Imagine this scenario. An organization needs to move quickly to divest from a private equity group. Some platforms no longer fit the company’s needs due to overlapping functionality. There also is a shortage of skills to maintain the platforms. The company can manage its technical debt by balancing progress in meeting its business goals while also incorporating new projects that would modernize and retire the tech debt that was carried over.
Preventing, Managing and Overcoming Technical Debt
Every organization has to make difficult decisions about how to architect solutions, decide what tools or platforms they will run on and determine how they are integrated. They will need to prioritize what is more important - quality, speed or cost. Virtually every operation has some degree of technical debt to address and has to make decisions about how to allocate team efforts to manage and resolve it in light of their organizational demands.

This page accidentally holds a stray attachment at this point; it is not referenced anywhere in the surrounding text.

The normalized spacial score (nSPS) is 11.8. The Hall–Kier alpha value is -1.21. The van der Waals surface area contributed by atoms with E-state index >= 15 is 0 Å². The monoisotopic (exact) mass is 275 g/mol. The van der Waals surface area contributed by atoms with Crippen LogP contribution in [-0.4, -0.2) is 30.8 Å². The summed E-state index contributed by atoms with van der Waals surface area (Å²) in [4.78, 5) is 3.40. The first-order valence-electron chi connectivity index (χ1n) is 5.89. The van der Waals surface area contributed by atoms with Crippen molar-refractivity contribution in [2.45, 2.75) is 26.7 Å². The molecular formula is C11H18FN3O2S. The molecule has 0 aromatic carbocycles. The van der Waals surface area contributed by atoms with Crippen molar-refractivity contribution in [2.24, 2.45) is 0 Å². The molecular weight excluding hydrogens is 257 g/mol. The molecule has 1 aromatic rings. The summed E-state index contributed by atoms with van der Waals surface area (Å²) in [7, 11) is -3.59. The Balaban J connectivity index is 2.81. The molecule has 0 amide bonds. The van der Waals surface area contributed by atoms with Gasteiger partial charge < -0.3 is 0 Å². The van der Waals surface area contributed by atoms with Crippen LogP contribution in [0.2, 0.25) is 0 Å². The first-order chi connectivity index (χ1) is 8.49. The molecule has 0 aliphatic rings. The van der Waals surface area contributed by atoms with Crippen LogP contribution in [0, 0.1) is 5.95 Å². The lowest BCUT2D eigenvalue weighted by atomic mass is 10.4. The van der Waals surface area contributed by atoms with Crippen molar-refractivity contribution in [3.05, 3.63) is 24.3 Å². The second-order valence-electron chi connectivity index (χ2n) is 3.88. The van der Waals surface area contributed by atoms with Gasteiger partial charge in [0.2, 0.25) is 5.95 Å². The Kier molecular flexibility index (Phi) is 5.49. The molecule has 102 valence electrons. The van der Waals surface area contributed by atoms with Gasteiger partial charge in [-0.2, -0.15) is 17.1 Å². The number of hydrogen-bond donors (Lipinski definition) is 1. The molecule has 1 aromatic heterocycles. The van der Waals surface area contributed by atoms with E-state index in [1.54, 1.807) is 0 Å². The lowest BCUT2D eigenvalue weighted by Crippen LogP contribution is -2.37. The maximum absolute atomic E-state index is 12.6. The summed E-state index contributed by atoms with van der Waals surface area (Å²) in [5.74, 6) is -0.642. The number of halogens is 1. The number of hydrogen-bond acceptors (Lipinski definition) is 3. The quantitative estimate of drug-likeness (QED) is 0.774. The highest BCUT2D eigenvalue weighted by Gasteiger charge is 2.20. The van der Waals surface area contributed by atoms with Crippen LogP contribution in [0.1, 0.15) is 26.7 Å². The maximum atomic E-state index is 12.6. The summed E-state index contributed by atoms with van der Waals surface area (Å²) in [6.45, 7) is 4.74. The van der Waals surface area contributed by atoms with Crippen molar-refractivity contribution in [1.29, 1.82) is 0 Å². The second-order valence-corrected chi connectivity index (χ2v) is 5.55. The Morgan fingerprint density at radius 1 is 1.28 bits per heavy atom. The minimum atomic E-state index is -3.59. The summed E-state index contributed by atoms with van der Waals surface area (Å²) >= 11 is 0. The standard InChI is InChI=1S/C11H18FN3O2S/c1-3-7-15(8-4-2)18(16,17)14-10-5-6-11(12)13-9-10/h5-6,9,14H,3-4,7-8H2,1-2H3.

Unfortunately, managing technical debt is not a simple process, but there are best practices that can support organizations.
For organizations developing and maintaining code or apps, it’s important to give tech debt remediation tasks sufficient representation in your development backlog. Closely watching the weighting of task categories in your development portfolio can help maintain balance and ensure tech debt doesn’t over-accumulate. For infrastructure tech debt, developing a discrete lifecycle approach, perhaps as part of a broader enterprise architecture effort, can help organizations track aging (end-of-support, end-of-life) infrastructure and make decisions on replacing or outsourcing platforms. Overall, good governance can shed light on tech debt and help teams develop resolutions.